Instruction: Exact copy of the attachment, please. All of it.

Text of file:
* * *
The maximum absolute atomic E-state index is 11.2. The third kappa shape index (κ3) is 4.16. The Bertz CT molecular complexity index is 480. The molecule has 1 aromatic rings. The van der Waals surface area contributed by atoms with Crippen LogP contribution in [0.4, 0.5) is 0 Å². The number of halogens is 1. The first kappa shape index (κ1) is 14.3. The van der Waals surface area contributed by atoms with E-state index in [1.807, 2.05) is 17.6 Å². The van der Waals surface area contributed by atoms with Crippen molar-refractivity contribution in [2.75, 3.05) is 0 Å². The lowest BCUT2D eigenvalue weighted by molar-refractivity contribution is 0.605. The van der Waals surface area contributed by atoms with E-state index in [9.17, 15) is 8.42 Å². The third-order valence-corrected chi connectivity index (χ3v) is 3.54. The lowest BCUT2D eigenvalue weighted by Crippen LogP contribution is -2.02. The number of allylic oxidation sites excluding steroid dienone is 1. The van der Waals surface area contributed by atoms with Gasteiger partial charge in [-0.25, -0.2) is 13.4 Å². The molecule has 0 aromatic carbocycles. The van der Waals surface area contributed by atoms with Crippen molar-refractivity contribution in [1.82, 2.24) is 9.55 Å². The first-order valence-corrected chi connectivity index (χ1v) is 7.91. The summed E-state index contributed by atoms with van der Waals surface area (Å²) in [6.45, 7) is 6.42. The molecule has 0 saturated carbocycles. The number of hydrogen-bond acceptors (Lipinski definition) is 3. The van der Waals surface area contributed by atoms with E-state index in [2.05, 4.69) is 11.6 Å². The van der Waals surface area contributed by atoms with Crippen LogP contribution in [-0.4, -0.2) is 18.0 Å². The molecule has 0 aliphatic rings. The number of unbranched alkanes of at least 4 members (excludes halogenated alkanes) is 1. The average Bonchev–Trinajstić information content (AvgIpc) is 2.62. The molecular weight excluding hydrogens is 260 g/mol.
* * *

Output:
The maximum absolute atomic E-state index is 11.2. The third kappa shape index (κ3) is 4.16. The Bertz CT molecular complexity index is 480. The molecule has 1 aromatic rings. The van der Waals surface area contributed by atoms with Crippen LogP contribution in [0.4, 0.5) is 0 Å². The number of halogens is 1. The first kappa shape index (κ1) is 14.3. The van der Waals surface area contributed by atoms with E-state index in [1.807, 2.05) is 17.6 Å². The van der Waals surface area contributed by atoms with Crippen molar-refractivity contribution in [2.75, 3.05) is 0 Å². The lowest BCUT2D eigenvalue weighted by molar-refractivity contribution is 0.605. The van der Waals surface area contributed by atoms with E-state index in [9.17, 15) is 8.42 Å². The third-order valence-corrected chi connectivity index (χ3v) is 3.54. The lowest BCUT2D eigenvalue weighted by Crippen LogP contribution is -2.02. The number of allylic oxidation sites excluding steroid dienone is 1. The van der Waals surface area contributed by atoms with Gasteiger partial charge in [-0.25, -0.2) is 13.4 Å². The molecule has 0 aromatic carbocycles. The van der Waals surface area contributed by atoms with Crippen molar-refractivity contribution in [1.82, 2.24) is 9.55 Å². The first-order valence-corrected chi connectivity index (χ1v) is 7.91. The summed E-state index contributed by atoms with van der Waals surface area (Å²) in [6.45, 7) is 6.42. The molecule has 0 saturated carbocycles. The number of hydrogen-bond acceptors (Lipinski definition) is 3. The van der Waals surface area contributed by atoms with E-state index in [2.05, 4.69) is 11.6 Å². The van der Waals surface area contributed by atoms with Crippen LogP contribution in [-0.4, -0.2) is 18.0 Å². The molecule has 0 aliphatic rings. The number of unbranched alkanes of at least 4 members (excludes halogenated alkanes) is 1. The average Bonchev–Trinajstić information content (AvgIpc) is 2.62. The molecular weight excluding hydrogens is 260 g/mol.